Samsonite’s IBON suitcase does everything differently just because you open it differently. For co-designer Lukas Van Campenhout, it exemplifies the Research through Design method, in which the making process precedes the drawing board and theory. What can other research areas learn from product developers?
Lukas Van Campenhout, senior industrial designer at Achilles Design and lecturer in product development at the University of Antwerp, was part of the design team for Samsonite’s new IBON suitcase. The IBON suitcase’s big innovation was simply the idea of splitting the suitcase right down the middle. This keeps the suitcase the same size when opened, as the shells fold down. A handle in the middle of the suitcase makes it easy to lift, and handles on the sides make it even more mobile. Finally, there are also a compression system designed to keep the contents of the suitcase in place.
Research through Design
Van Campenhout sees the IBON suitcase not only as a product, but also as an example of the Research through Design method, in which designers focus on prototyping. Unlike classical research, where a theory is developed first, Research through Design creates knowledge through design and experimentation. ‘The Samsonite suitcase did not start on the drawing board, but because someone stuck some white tape across a suitcase. It is only in that moment that you realise that a suitcase that closes like this does not get bigger when you open it.’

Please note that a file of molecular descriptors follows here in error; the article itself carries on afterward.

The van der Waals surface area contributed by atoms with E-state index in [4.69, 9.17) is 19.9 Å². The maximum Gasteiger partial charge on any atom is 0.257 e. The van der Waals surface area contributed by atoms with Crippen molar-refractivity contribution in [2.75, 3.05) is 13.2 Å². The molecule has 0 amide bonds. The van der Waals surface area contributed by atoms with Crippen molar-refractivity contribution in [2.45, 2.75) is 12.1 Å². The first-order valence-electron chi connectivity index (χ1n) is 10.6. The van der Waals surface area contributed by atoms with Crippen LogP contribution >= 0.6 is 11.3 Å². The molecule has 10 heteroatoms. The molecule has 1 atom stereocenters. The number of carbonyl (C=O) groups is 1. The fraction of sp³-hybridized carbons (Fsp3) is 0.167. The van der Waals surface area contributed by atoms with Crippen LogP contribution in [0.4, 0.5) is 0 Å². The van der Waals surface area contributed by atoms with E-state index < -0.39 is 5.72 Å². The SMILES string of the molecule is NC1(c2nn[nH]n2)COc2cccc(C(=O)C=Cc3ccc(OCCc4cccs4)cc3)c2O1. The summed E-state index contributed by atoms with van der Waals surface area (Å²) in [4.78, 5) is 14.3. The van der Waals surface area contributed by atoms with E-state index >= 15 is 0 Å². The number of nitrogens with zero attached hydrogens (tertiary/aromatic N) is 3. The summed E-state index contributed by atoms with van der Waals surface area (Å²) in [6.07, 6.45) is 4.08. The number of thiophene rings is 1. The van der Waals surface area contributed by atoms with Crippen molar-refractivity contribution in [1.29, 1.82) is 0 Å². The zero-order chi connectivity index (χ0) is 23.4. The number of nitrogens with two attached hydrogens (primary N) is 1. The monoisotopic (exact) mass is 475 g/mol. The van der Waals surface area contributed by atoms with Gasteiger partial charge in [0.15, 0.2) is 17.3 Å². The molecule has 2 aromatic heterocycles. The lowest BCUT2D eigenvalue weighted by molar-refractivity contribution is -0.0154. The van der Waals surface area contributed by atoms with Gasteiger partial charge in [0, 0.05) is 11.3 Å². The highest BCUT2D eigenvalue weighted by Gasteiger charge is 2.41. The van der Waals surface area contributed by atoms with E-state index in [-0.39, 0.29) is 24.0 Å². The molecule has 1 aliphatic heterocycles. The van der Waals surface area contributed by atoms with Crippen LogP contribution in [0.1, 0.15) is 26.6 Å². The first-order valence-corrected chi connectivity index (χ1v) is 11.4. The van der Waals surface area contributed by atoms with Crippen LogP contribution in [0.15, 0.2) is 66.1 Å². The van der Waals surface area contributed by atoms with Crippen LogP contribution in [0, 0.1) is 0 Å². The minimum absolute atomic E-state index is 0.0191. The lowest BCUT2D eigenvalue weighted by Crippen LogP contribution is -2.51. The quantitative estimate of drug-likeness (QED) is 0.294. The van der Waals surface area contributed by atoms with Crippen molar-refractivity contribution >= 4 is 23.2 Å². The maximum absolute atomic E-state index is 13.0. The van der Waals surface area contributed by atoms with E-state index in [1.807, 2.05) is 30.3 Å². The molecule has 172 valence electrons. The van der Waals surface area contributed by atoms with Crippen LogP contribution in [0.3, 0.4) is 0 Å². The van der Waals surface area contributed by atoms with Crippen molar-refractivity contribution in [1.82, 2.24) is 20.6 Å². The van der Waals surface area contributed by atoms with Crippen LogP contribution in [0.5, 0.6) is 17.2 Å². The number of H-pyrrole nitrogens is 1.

After a fifteen-year career as a designer, Van Campenhout’s take on the design process led him to a PhD in product development and industrial design. ‘I wanted to start thinking about my own actions. While doing a PhD, I just started to realise how unique design is.’ Integrating the Faculty of Design Sciences into the university provides an exciting academic context for product development, according to Van Campenhout. He believes that the principle of Research through Design could also be interesting to other research fields.
The Samsonite suitcase did not start on the drawing board, but because someone stuck some white tape across a suitcase.
Van Campenhout’s own research mainly focuses on dematerialisation from the perspective of industrial design. He questions digitalisation, saying physical objects have an intrinsic value that is fundamentally different from their digital counterparts.
‘Digitalisation is a technological evolution, not a human one. I have been accused of being nostalgic on that front, but I am not at all against digital flows. Digital stands for dynamic, fluid, flexible, and so on. But at the same time, physical stands for something persistent, for inertia. The shape of an object, physical or digital, does matter. So the question is: “What are we going to keep?” And how can industrial design play a role in that?’
One of his designs, a conceptual payment module, makes payment transactions more tangible so that users become more aware that they are spending money. Many participants said the conceptual payment device gave them more of a sense of actually transferring money. This could indicate that we can invent a form of digital payment that engages the payer more consciously. ‘I find those physical interactions with digital flows very interesting.’